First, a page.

Center for Gerontology receives $2.1 million to study extended family caregivers of people with dementia
The National Institutes of Health grant will enable focus on a group of caregivers whose challenges are poorly understood.
January 25, 2021
Karen Roberto and Tina Savla, both core faculty members of Virginia Tech’s Center for Gerontology, are leading a five-year, $2.14 million study that will examine the role of extended family caregivers and their service use, needs, and challenges.
The National Institute on Aging — part of the National Institutes of Health — awarded the grant.
While most of the caregiving literature to date has focused on close kin, such as adult children and spouses, this new study will turn the spotlight on other family caregivers, such as grandchildren, siblings, nieces and nephews, and step-kin.
Little is known about these other family caregivers and how they came to be in this role. What is daily life like for them as dementia caregivers? Do they face unique challenges? How is the type and manner in which they provide for their relative different, if at all, than the care provided by spouse or adult child caregivers? Do these extended family caregivers need more support, education, or training?
These are just a few of the questions the Roberto and Savla will examine.
“There is increasingly a recognition that the definition of family has changed,” said Roberto, University Distinguished Professor in the Department of Human Development and Family Science and executive director of the Institute for Society, Culture and Environment. A more nuanced definition of family stems from a number of factors, including changing demographics, serial marriages, non marital parenthood, and greater recognition of diverse family structures.
“With these changes, many families are turning to people other than a spouse or adult child to provide care for their loved one with dementia,” explained Roberto. “In prior studies and surveys of caregivers, these extended family members were grouped together in an ‘other’ category and largely ignored. When this happens, their stories don’t get told. We really know very little about them.”
Given their previous research collaborations and expertise, both Roberto and Savla were curious about these other caregivers.
The research team will recruit 240 extended family caregivers for the study, which they have named “CareEx.” They will also recruit 120 adult children and spouse caregivers to serve as a comparison group.
Following a mixed-methods study design, each participant will take part in an in-depth telephone interview. The first part of the interview will use open-ended questions to learn more about participants’ family relationships and how they came to be a caregiver. The second part of the survey will be more structured, using standardized measures and questions to collect data in several domains, including each participant’s background and demographic characteristics, psychological well-being, and service use and barriers, as well as the daily care needs of the person with dementia.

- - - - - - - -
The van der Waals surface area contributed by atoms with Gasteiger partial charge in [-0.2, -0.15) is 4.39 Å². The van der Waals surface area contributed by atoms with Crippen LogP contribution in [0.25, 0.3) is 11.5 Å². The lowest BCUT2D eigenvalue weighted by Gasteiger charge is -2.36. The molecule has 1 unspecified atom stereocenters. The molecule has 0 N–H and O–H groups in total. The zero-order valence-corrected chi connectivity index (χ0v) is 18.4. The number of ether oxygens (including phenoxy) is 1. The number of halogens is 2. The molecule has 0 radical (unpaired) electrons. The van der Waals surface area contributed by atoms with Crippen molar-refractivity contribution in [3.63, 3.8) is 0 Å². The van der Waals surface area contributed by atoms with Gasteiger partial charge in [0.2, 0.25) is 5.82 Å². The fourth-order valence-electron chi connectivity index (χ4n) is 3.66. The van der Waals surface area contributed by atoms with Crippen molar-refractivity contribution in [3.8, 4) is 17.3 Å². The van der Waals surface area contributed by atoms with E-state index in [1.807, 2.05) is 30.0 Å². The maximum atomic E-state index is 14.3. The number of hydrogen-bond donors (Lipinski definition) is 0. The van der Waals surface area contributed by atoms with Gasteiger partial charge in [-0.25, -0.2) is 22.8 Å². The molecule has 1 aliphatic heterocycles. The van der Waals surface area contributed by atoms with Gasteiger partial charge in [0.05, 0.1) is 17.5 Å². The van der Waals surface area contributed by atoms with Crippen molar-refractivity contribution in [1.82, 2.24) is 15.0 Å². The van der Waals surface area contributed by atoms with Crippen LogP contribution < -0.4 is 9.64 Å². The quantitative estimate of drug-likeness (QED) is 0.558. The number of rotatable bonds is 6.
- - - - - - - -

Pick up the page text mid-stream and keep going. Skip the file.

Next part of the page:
This initial interview will be followed by an eight-day daily diary interview. This approach, which Roberto and Savla have used successfully in prior studies, will enable them to understand how caregiving plays out in daily life.
“Daily diary interviews are a unique way to understand the caregiver’s day-to-day life, said Savla, a professor in the Department of Human Development and Family Science and an expert in research methodology. “We often rely on ‘big picture’ questions about people’s overall health or experience of caregiving, but these questions don’t really help us understand their daily lives. While it’s not feasible to do a full ethnographic study, these data will give us snapshot of the daily lives of these families.”
One of the most challenging aspects of the CareEx project will be finding the extended family caregivers to participate in the study since they are a very defined population. Although Roberto and Savla will be recruiting participants from across Virginia, they will begin their efforts at Carilion Clinic, where they are partnering with co-investigator Aubrey Knight, a geriatrician who serves as senior dean for student affairs and a professor of family and community medicine in the Virginia Tech Carilion School of Medicine.
The researchers will also work through local Area on Aging agencies, the Alzheimer’s Association, and other programs serving older adults as well as local churches, community organizations, and social media to recruit caregivers for the CareEx project.
In addition, their research will provide a rich educational experience for students. They plan to hire several graduate students to help manage the data and undergraduates to serve as interviewers.
“We will involve the students from the very beginning, including them in conversations about measures we are using, providing hands-on training, and then having them conduct most of the daily diary interviews,” said Savla.
Roberto and Savla anticipate the CareEx study findings will inform the development of tailored interventions for extended family caregivers to address their unique challenges. The research may also have policy implications, particularly if the study team finds that extended family caregivers encounter unique barriers to accessing care for relatives with dementia.
— Written by Yancey Crawford